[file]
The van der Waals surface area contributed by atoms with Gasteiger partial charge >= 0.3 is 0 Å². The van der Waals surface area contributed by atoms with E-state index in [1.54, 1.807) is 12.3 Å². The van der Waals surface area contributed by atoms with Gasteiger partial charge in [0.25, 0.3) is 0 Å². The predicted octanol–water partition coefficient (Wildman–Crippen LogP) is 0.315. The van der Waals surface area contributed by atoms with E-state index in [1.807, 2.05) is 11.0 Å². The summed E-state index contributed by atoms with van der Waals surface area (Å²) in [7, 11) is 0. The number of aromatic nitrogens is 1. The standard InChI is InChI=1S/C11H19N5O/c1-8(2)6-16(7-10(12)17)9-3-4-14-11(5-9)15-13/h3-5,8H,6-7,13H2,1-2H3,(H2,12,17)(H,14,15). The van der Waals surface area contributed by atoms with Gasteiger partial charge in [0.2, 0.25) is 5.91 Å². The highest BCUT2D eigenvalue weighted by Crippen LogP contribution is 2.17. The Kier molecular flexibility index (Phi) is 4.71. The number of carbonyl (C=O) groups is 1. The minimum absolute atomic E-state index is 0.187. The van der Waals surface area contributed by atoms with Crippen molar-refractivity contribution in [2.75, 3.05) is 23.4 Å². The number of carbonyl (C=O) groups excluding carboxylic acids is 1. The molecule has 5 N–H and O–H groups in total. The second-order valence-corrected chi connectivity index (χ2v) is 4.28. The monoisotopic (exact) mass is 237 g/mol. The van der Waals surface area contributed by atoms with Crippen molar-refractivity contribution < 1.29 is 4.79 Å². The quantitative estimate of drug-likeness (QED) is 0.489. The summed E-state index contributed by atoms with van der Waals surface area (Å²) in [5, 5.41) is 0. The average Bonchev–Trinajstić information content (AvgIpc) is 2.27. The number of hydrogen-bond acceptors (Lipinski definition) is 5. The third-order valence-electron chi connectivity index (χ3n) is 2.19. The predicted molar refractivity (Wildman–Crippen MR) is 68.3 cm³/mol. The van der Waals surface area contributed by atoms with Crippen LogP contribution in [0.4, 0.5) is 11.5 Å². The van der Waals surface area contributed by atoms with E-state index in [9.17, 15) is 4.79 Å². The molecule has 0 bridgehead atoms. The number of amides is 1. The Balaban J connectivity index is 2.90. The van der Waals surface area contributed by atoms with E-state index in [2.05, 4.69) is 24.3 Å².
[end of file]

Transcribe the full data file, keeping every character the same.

The van der Waals surface area contributed by atoms with Gasteiger partial charge >= 0.3 is 0 Å². The van der Waals surface area contributed by atoms with E-state index in [1.54, 1.807) is 12.3 Å². The van der Waals surface area contributed by atoms with Gasteiger partial charge in [0.25, 0.3) is 0 Å². The predicted octanol–water partition coefficient (Wildman–Crippen LogP) is 0.315. The van der Waals surface area contributed by atoms with E-state index in [1.807, 2.05) is 11.0 Å². The summed E-state index contributed by atoms with van der Waals surface area (Å²) in [7, 11) is 0. The number of aromatic nitrogens is 1. The standard InChI is InChI=1S/C11H19N5O/c1-8(2)6-16(7-10(12)17)9-3-4-14-11(5-9)15-13/h3-5,8H,6-7,13H2,1-2H3,(H2,12,17)(H,14,15). The van der Waals surface area contributed by atoms with Gasteiger partial charge in [0.2, 0.25) is 5.91 Å². The highest BCUT2D eigenvalue weighted by Crippen LogP contribution is 2.17. The Kier molecular flexibility index (Phi) is 4.71. The number of carbonyl (C=O) groups is 1. The minimum absolute atomic E-state index is 0.187. The van der Waals surface area contributed by atoms with Crippen molar-refractivity contribution in [2.75, 3.05) is 23.4 Å². The number of carbonyl (C=O) groups excluding carboxylic acids is 1. The molecule has 5 N–H and O–H groups in total. The second-order valence-corrected chi connectivity index (χ2v) is 4.28. The monoisotopic (exact) mass is 237 g/mol. The van der Waals surface area contributed by atoms with Crippen molar-refractivity contribution < 1.29 is 4.79 Å². The quantitative estimate of drug-likeness (QED) is 0.489. The summed E-state index contributed by atoms with van der Waals surface area (Å²) in [5, 5.41) is 0. The average Bonchev–Trinajstić information content (AvgIpc) is 2.27. The number of hydrogen-bond acceptors (Lipinski definition) is 5. The third-order valence-electron chi connectivity index (χ3n) is 2.19. The predicted molar refractivity (Wildman–Crippen MR) is 68.3 cm³/mol. The van der Waals surface area contributed by atoms with Crippen LogP contribution in [0.4, 0.5) is 11.5 Å². The van der Waals surface area contributed by atoms with E-state index in [9.17, 15) is 4.79 Å². The molecule has 0 bridgehead atoms. The number of amides is 1. The Balaban J connectivity index is 2.90. The van der Waals surface area contributed by atoms with E-state index in [2.05, 4.69) is 24.3 Å².